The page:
Special Considerations

Alcohol Consumption

Excessive alcohol consumption results in a depletion of liver vitamin A stores (Leo and Lieber, 1985). Depletion is partly due to the reduced consumption of foods. Furthermore, mobilization of vitamin A out of the liver may be increased with excessive alcohol consumption (Lieber and Leo, 1986). Because alcohol intake has been shown to enhance the toxicity of vitamin A (Leo and Lieber, 1999) (see “Tolerable Upper Intake Levels”), individuals who consume alcohol may be distinctly susceptible to the adverse effects of vitamin A and any increased intake to meet one’s needs should be in the context of maintaining health.

Developing Countries and Vegetarian Diets

A number of factors can influence the requirement for vitamin A, including iron status, the presence and severity of infection and parasites, the level of dietary fat, protein energy malnutrition, and the available sources for preformed vitamin A and provitamin A carotenoids.

Parasites and Infection. Malabsorption of vitamin A can occur with diarrhea and intestinal infestations (Jalal et al., 1998; Sivakumar and Reddy, 1972). Furthermore, the urinary excretion of vitamin A

Suggested Citation:"4 Vitamin A." Institute of Medicine. 2001. Dietary Reference Intakes for Vitamin A, Vitamin K, Arsenic, Boron, Chromium, Copper, Iodine, Iron, Manganese, Molybdenum, Nickel, Silicon, Vanadium, and Zinc. Washington, DC: The National Academies Press. doi: 10.17226/10026.
×

is increased with infection, and especially with fever (Alvarez et al., 1995; Stephensen et al., 1994). For these reasons, with parasitic infestation and during infection, the requirement for vitamin A may be greater than the requirements set in this report, which are based on generally healthy individuals.

Protein Energy Malnutrition. Protein synthesis generally, and specifically retinol binding protein synthesis, is reduced with severe protein energy malnutrition (PEM) (marasmus and kwashiorkor), and therefore release of retinol from the liver (assuming stores are present) is also reduced (Large et al., 1980). With successful dietary treatment of PEM, growth and tissue weight gain will be stimulated, and the relative requirement of vitamin A will increase during the recovery period.

Vegetarianism. Preformed vitamin A is found only in animal-derived food products. A clinical sign of vitamin A deficiency, night blindness, is prevalent in developing countries where animal and vitamin A-fortified products are not commonly available. Although carotenoids such as β-carotene are abundant in green leafy vegetables and certain fruits, because it takes 12 μg of dietary β-carotene to provide 1 retinol activity equivalent (RAE) (as compared to previous recommendations where 1 μg of retinol was thought to be provided by 6 μg of β-carotene [NRC, 1989 and Table 4-3]), a greater amount of fruits and vegetables than previously recommended are required to meet the daily vitamin A requirement for vegetarians and those whose primary source of vitamin A is green leafy vegetables.

Analyzing intakes of vitamin A and β-carotene and using an RAE of 12 μg for dietary β-carotene indicate that the RDA for vitamin A can be met by those consuming a strict vegetarian diet containing the deeply colored fruits and vegetables (1,262 μg RAE) that are major sources of β-carotene in the United States (Chug-Ahuja et al., 1993) (Table 4-6). The United States has several vitamin A-fortified foods, including milk, cereals, and infant formula. Furthermore, certain food products, such as sugar, are being fortified with vitamin A in some developing countries. If menus are restricted in the amounts of provitamin A carotenoids consumed and such fortified products are not part of routine diets, then vitamin A supplements may be required.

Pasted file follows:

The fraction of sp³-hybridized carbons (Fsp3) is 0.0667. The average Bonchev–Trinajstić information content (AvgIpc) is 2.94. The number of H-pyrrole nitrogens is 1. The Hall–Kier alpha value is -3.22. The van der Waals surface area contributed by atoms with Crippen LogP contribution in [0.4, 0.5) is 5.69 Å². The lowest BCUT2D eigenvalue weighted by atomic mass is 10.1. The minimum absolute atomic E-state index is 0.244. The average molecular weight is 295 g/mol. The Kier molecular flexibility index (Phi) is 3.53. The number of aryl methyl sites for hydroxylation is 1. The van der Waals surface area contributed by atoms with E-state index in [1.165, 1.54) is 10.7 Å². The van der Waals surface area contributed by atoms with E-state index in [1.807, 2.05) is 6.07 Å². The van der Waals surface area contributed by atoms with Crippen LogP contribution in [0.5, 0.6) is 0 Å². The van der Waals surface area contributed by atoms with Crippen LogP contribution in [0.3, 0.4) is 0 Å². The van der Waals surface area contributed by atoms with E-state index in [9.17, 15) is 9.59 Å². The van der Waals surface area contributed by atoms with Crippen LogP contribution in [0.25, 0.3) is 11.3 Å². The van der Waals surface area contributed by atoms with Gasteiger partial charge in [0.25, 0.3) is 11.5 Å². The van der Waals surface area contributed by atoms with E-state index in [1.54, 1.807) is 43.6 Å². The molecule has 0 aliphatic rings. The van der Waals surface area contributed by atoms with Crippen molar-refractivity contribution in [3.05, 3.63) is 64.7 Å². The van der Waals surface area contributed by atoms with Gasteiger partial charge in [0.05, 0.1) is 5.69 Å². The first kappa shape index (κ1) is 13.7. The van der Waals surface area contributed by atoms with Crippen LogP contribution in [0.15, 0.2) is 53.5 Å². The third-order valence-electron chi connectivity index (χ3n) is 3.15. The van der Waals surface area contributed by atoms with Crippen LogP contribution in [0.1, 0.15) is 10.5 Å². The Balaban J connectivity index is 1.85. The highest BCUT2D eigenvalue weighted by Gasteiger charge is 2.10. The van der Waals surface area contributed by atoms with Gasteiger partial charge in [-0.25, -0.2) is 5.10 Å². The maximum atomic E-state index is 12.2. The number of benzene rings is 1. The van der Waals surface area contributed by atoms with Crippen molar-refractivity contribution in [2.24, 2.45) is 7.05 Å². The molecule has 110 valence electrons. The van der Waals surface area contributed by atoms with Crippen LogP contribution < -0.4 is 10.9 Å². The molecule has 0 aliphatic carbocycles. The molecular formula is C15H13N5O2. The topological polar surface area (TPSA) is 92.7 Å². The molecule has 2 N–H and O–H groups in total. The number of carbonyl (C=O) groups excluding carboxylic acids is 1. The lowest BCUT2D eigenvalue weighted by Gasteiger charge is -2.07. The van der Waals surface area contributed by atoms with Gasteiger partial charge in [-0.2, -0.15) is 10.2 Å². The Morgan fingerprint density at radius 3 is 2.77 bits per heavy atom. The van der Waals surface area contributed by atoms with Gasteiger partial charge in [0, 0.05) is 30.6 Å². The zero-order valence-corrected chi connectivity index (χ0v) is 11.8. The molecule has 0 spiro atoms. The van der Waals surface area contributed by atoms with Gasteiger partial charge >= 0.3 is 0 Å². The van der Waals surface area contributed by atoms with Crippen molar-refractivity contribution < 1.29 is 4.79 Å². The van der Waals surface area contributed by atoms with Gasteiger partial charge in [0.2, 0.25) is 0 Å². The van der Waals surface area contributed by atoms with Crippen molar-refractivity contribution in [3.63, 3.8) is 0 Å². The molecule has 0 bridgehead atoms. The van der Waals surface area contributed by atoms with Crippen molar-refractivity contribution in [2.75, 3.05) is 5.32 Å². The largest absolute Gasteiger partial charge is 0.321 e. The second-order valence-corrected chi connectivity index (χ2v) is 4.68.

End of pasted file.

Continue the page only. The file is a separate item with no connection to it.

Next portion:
Populations Where Consumption of Vitamin A-Rich Foods is Limited. Three major intervention trials have been conducted in developing countries to evaluate the efficacy of provitamin A carotenoids in

Suggested Citation:"4 Vitamin A." Institute of Medicine. 2001. Dietary Reference Intakes for Vitamin A, Vitamin K, Arsenic, Boron, Chromium, Copper, Iodine, Iron, Manganese, Molybdenum, Nickel, Silicon, Vanadium, and Zinc. Washington, DC: The National Academies Press. doi: 10.17226/10026.
×

TABLE 4-6 Vitamin A Intake from a Vegan Diet High in Carotene-Rich Fruits and Vegetables

Meal

Foods Eaten

β-Carotene Equivalents Intakea (μg)

Retinol Intake (μg)

Vitamin A Intake (μg RAEb)

Breakfast

Bagel (1 medium)

0

0

0

 

Peanut butter (2 T)

1

0

0

 

Canned pineapple, juice pack (1/2 cup)

40

0

3

 

Orange juice (3/4 cup)

103

0

9

 

Total for meal

143

0

12

Snack

Banana (1 medium)

28

0

2

 

Total for snack

28

0

2

Lunch

Vegetable soup, prepared from ready-to-serve can (1 cup)

1,195

0

166

 

Hummus (2 T)

2

0

0

 

White pita (1 large)

0

0

0

 

Soy milk (1 cup)

0

0

0

 

Apple, with skin (1 medium)

70

0

6

 

Total for meal

2,067

0

172

Dinner

Lettuce salad: romaine lettuce (1 cup) with tomato (2 wedges) and oil and vinegar dressing (2 T)

850

0

71

 

Baked sweet potato (1 medium)

10,195

0

850

 

Bean burrito (1 medium) with avocado (3 slices) and salsa (2 T)

165

0

13

 

Soy milk (1 cup)

0

0

0

 

Total for meal

11,210

0

934

Snack

Vegetable juice (3/4 cup)

1,697

0

141

 

Nuts, seeds and dried fruit mixture (1/4 cup)

2

0

0

 

Total for snack

1,699

0

141

Daily Totals

 

15,148

0

1,262

NOTE: Source of food composition data: NDS-R Food and Nutrient Data Base, Version 30, 1999, Nutrition Coordinating Center, University of Minnesota. Nutrient totals may not equal the sum of the parts.